Thrombolytics, anti-platelet and other agents: The safety and effectiveness of Argatroban with thrombolytic agents have not been established.

The risks for interaction with argatroban have not been evaluated. Caution is needed when concomitant medicinal products are commenced.

4.6 Fertility, pregnancy and lactation


There are no adequate data from the use of Argatroban in pregnant women. The effect of argatroban on reproduction has been incompletely studied in animal experiments, as technical issues have limited systemic exposure (see section 5.3 for results of animal studies). The increased bleeding risk with Argatroban may constitute a risk in treatment during pregnancy. Argatroban should be used during pregnancy only if treatment is clearly necessary.


Information concerning the passage of argatroban into human milk is not available. Animal studies using radiolabelled argatroban have shown that radioactivity reaches greater levels in breast milk than in maternal blood. Breast feeding is not recommended during treatment.


Animal studies do not indicate effects of argatroban on fertility (see section 5.3). There are no data on the effects on human fertility.

4.7 Effects on ability to drive and use machines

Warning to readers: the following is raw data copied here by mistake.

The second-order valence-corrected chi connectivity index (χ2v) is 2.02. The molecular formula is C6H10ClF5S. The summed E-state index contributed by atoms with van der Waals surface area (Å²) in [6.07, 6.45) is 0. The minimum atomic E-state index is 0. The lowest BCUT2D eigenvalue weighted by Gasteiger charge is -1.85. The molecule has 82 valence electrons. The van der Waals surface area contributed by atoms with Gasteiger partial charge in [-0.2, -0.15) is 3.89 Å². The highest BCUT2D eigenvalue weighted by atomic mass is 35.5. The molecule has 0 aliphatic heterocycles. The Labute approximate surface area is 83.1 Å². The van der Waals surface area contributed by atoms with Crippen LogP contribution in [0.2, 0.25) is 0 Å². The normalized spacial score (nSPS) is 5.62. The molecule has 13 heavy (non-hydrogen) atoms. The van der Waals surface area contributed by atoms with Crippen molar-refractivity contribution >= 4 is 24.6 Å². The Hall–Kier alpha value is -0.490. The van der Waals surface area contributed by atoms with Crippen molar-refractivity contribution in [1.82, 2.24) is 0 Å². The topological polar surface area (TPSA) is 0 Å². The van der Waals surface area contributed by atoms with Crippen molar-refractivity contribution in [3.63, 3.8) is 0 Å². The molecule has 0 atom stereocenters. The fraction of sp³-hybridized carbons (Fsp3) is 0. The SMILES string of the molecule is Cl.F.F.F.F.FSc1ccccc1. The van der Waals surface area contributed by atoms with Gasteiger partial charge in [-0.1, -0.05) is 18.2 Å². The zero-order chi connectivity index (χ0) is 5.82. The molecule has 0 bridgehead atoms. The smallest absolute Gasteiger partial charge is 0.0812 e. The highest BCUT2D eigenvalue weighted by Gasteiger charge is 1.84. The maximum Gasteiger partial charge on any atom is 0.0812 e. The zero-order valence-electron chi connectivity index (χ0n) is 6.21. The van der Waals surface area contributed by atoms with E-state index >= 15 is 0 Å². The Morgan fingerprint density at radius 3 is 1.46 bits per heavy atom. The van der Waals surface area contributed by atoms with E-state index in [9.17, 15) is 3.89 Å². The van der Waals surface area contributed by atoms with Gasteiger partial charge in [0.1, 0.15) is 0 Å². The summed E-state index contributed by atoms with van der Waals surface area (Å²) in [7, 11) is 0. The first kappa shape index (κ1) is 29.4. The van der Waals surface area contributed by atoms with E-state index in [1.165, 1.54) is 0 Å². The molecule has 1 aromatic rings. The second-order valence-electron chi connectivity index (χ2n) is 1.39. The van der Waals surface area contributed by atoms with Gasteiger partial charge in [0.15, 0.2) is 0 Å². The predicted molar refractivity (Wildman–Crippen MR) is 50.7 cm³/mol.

The effect of treatment with Argatroban on patient's ability to drive or operate machinery has not been evaluated.

4.8 Undesirable effects

Bleeding complications, as is to be expected given the pharmacological properties, constitute the main adverse events. In the clinical trials involving patients with HIT type II anticoagulated with Argatroban, the incidence of major bleeds was 31/568 (5.5%) and minor bleeds 221/568 (38.9%). The incidence of major bleeds was almost three times higher in those patients in whom the aPTT level exceeded more than three times the baseline value than in those whose aPTT was within the therapeutic range. Dosage of Argatroban should be adjusted to achieve a target aPTT level of 1.5-3.0 x baseline not exceeding 100 seconds (see section 4.2).